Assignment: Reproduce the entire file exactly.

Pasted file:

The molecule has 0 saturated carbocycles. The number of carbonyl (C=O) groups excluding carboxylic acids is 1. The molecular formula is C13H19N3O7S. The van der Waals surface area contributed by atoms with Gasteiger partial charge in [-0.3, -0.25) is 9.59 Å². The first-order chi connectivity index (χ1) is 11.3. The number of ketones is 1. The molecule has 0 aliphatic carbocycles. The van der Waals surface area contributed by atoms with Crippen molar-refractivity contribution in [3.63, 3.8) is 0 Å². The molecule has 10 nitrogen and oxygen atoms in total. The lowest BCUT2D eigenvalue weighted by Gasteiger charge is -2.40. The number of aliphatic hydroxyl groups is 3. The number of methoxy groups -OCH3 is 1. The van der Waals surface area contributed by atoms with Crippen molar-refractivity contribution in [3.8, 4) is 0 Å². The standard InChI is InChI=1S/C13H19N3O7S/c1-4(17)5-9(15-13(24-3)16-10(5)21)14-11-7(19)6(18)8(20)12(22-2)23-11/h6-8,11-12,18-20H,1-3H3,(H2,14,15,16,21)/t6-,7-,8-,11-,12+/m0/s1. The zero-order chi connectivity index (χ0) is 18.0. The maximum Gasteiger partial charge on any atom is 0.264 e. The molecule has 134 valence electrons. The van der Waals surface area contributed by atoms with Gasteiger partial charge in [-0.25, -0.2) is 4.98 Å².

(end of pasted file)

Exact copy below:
The molecule has 0 saturated carbocycles. The number of carbonyl (C=O) groups excluding carboxylic acids is 1. The molecular formula is C13H19N3O7S. The van der Waals surface area contributed by atoms with Gasteiger partial charge in [-0.3, -0.25) is 9.59 Å². The first-order chi connectivity index (χ1) is 11.3. The number of ketones is 1. The molecule has 0 aliphatic carbocycles. The van der Waals surface area contributed by atoms with Crippen molar-refractivity contribution in [3.63, 3.8) is 0 Å². The molecule has 10 nitrogen and oxygen atoms in total. The lowest BCUT2D eigenvalue weighted by Gasteiger charge is -2.40. The number of aliphatic hydroxyl groups is 3. The number of methoxy groups -OCH3 is 1. The van der Waals surface area contributed by atoms with Crippen molar-refractivity contribution in [3.8, 4) is 0 Å². The standard InChI is InChI=1S/C13H19N3O7S/c1-4(17)5-9(15-13(24-3)16-10(5)21)14-11-7(19)6(18)8(20)12(22-2)23-11/h6-8,11-12,18-20H,1-3H3,(H2,14,15,16,21)/t6-,7-,8-,11-,12+/m0/s1. The zero-order chi connectivity index (χ0) is 18.0. The maximum Gasteiger partial charge on any atom is 0.264 e. The molecule has 134 valence electrons. The van der Waals surface area contributed by atoms with Gasteiger partial charge in [-0.25, -0.2) is 4.98 Å².